The NRG Networking Group are delighted to once again host our annual Mid-Summer Fundraising BBQ in the Forge Bar & Restaurant, Fermoy on Friday 20th July from 6.30 til late. This year’s proceeds will go toward the Fermoy First Responders, who provide an invaluable service within our community. The First Responders are all volunteers who operate within the community and respond to incidents within a pre-defined geographical area.
This is the third year of the NRG Group’s Mid-Summer Fundraising BBQ, with the group previously having done some fantastic charity fundraising for the benefit of local organisations. Most recently they raised €14,000 towards the purchase of a much-needed specially adapted bus for Cope Foundation and almost €8,000 from a sky dive and Summer BBQ for Liam’s Lifts.
The NRG Networking Group is a business networking group that meets in Fermoy Community Youth Centre every Thursday morning from 7.30 until 8.30 and consists of a wide variety of entrepreneurs, business owners, tradesmen, employers and sole traders from the North Cork region.
Tickets for the Mid-Summer BBQ are €20 which includes a food, a glass of prosecco and DJ. There will also be a raffle on the night with some fantastic prizes to be won and those who cannot attend the BBQ itself are very welcome to purchase raffle tickets 1 for €2 or 3 for €5. BBQ and raffle tickets are available to buy from Hanley’s Newsagents, Fermoy Community Youth Centre, Frank Morgan Photography & Avondhu Press.
It promises to be a great night and all support would be very much welcomed!
I was delighted to give a presentation on the importance of reputation in business at a recent NRG Networking Group meeting in Fermoy.
The worlds of marketing and public relations often intertwine but, fundamentally, marketing is concerned with the promotion of goods and services. PR is more focused on the bigger picture – the brand, image and message of a business, in essence, the management of reputation.
When I asked the group how many had recently googled their businesses, very few had. It surprised me, but on the other hand, when you are the owner of a small business, you are your business. Both of your reputations are intertwined and it is almost impossible for one to operate independently of the other.
As the old saying goes ‘What other people think of you, is none of your business’ but, of course, in business, it absolutely is your business! That doesn’t make it any easier to hear and accept critique, though- which can often be interpreted as criticism when we are personally invested in a business – which we always are when self-employed.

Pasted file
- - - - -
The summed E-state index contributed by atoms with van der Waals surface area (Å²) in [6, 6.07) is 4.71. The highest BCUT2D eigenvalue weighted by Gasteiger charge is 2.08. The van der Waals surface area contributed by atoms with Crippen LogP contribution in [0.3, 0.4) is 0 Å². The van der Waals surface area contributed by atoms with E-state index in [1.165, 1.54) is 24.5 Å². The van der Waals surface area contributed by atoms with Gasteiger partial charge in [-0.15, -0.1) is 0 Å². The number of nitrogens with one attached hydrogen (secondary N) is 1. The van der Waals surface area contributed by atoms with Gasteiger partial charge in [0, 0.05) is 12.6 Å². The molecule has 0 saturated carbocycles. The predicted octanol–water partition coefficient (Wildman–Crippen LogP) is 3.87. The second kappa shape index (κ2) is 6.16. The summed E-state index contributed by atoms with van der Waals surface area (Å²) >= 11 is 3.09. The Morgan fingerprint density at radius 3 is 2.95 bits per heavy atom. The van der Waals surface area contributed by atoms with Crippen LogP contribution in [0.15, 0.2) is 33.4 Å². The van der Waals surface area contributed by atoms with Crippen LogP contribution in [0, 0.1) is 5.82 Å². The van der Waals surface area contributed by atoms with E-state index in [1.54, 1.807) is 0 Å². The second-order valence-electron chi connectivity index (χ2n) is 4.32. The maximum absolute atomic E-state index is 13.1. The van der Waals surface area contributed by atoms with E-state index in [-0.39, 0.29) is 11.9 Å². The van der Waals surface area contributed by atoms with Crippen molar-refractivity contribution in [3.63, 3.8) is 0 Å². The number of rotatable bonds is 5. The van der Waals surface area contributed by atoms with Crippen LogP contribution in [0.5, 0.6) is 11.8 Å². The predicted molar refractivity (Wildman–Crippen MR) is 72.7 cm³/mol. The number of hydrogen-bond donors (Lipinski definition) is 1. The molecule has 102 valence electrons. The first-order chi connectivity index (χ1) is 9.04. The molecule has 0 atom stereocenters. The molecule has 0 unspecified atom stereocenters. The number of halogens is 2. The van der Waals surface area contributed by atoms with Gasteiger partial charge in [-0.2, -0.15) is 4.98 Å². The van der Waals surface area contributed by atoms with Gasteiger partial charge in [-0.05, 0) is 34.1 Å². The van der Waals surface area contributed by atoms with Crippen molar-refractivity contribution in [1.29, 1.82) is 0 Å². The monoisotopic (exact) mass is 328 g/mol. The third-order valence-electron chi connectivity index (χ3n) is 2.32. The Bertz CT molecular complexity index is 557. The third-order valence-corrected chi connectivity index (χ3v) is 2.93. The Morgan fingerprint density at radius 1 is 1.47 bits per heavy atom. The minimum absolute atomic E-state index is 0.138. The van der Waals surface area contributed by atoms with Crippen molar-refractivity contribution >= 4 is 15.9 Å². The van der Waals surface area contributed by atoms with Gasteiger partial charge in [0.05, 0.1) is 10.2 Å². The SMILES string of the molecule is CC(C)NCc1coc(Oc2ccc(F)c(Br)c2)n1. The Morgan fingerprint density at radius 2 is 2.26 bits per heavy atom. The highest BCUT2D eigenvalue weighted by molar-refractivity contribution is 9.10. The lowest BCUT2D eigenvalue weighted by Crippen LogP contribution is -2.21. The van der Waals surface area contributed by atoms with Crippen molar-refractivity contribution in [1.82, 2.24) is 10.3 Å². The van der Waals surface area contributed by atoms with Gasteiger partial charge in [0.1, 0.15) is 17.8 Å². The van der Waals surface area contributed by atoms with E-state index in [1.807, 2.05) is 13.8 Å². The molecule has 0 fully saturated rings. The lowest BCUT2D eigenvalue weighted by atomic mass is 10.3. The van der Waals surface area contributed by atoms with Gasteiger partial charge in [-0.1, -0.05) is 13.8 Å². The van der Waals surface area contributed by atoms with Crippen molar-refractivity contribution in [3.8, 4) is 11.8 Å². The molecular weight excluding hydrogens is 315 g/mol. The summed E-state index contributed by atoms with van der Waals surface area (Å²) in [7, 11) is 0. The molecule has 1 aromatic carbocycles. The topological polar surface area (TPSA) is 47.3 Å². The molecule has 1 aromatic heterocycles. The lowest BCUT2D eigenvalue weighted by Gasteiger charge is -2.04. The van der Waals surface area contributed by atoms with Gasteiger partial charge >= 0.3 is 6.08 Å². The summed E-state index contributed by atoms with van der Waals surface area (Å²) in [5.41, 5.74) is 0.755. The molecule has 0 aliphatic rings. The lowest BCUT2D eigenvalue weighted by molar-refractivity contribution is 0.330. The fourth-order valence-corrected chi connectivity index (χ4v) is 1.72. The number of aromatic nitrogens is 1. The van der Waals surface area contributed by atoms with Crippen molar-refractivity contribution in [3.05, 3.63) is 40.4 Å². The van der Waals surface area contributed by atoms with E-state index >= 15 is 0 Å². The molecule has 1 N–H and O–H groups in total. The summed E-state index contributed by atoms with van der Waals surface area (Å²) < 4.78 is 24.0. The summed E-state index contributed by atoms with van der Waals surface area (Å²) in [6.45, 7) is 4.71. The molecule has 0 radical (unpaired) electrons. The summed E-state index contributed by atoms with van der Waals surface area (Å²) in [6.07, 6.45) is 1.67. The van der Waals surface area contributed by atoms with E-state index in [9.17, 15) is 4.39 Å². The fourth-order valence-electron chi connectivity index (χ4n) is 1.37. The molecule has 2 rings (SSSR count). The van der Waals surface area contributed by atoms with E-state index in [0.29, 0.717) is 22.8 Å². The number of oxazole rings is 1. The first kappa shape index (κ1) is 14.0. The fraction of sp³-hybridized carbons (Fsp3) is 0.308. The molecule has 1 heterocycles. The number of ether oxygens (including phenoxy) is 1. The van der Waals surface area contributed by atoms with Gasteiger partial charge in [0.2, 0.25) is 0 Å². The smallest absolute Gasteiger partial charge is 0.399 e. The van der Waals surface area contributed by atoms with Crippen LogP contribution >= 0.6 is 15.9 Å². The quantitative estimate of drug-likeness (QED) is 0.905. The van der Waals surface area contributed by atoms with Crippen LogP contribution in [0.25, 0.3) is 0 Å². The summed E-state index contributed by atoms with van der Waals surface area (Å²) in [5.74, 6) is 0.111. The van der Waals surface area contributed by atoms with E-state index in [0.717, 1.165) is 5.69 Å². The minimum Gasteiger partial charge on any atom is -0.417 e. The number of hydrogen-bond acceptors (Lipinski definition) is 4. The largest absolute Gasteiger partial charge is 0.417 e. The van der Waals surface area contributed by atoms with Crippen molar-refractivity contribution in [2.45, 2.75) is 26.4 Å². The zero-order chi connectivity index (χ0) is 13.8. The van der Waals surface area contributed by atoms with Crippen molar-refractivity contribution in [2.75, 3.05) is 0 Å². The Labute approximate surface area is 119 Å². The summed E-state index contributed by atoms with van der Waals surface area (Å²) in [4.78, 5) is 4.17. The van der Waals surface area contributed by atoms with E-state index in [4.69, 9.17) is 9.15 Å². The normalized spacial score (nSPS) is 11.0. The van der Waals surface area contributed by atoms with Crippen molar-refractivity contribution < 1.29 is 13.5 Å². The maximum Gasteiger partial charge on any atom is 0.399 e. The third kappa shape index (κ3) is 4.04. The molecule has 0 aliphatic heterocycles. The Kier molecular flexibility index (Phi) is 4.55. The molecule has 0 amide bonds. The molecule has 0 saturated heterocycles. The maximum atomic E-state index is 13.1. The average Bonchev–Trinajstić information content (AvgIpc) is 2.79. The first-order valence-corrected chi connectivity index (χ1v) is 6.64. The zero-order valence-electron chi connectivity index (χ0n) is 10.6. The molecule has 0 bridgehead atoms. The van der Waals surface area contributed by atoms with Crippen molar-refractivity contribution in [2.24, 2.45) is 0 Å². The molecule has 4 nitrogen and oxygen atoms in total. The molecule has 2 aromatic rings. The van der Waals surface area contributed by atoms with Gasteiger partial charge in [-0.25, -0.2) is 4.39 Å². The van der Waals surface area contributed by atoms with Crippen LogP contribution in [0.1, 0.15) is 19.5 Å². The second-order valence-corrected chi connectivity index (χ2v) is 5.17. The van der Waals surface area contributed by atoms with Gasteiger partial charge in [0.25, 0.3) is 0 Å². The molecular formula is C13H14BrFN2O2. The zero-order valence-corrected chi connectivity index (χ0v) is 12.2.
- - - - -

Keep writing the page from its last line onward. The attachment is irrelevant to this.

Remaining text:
Imagine how useful it would be though, to know what your customers like, what they want, what you could do better. Imagine how much you could improve your customers experience if you knew what worked and what was important. As a small business, our reputation and service are often the only things that enable us to remain viable and compete, especially in this era of online shopping and increasing multi-national competitors.
As a local business, you ignore your reputation at your peril. If you don’t conduct local market research, that too could be to your detriment. So, make it part of your business plan to take some time to ‘step outside the building’ every few months. And, Google yourself – often.
Reputation is important, mind it and it will mind you!
Nominations are now officially open for the Fermoy Area Sports and Community Awards 2015/2016 which will be held on Saturday 12th November in the Corrin Event Centre, Fermoy.
The awards, which were resurrected following a few years hiatus in 2014, offer the community the opportunity to recognise the outstanding achievements of various clubs, individuals and community groups in the locality.
There will be seven sports and three community categories awarded on the night including Sports Team/Club of the Year, Sports Club Person of the Year, Special Needs Category, Young Sports Person of the Year, Female & Male Sports Person of the Year, Hall of Fame Award, Community Group/Organisation of the Year, Volunteer of the Year and a Special Merit Award.
A number of nominations have already been received across the categories and all clubs, committees and individuals are welcome to enter any of the categories. The awards offer a great occasion to acknowledge the impact that such groups and people have had on the quality of life in the Fermoy area.
The closing date for nominations is Friday 30th September and the winners will be announced on Thursday 13th October. Nomination forms are available from Barnes Jewellers and Slattery Travel or online from the Fermoy Credit Union website and McCarthy Insurances website. Completed forms should be returned to Hanley’s Newsagents or emailed to email@example.com.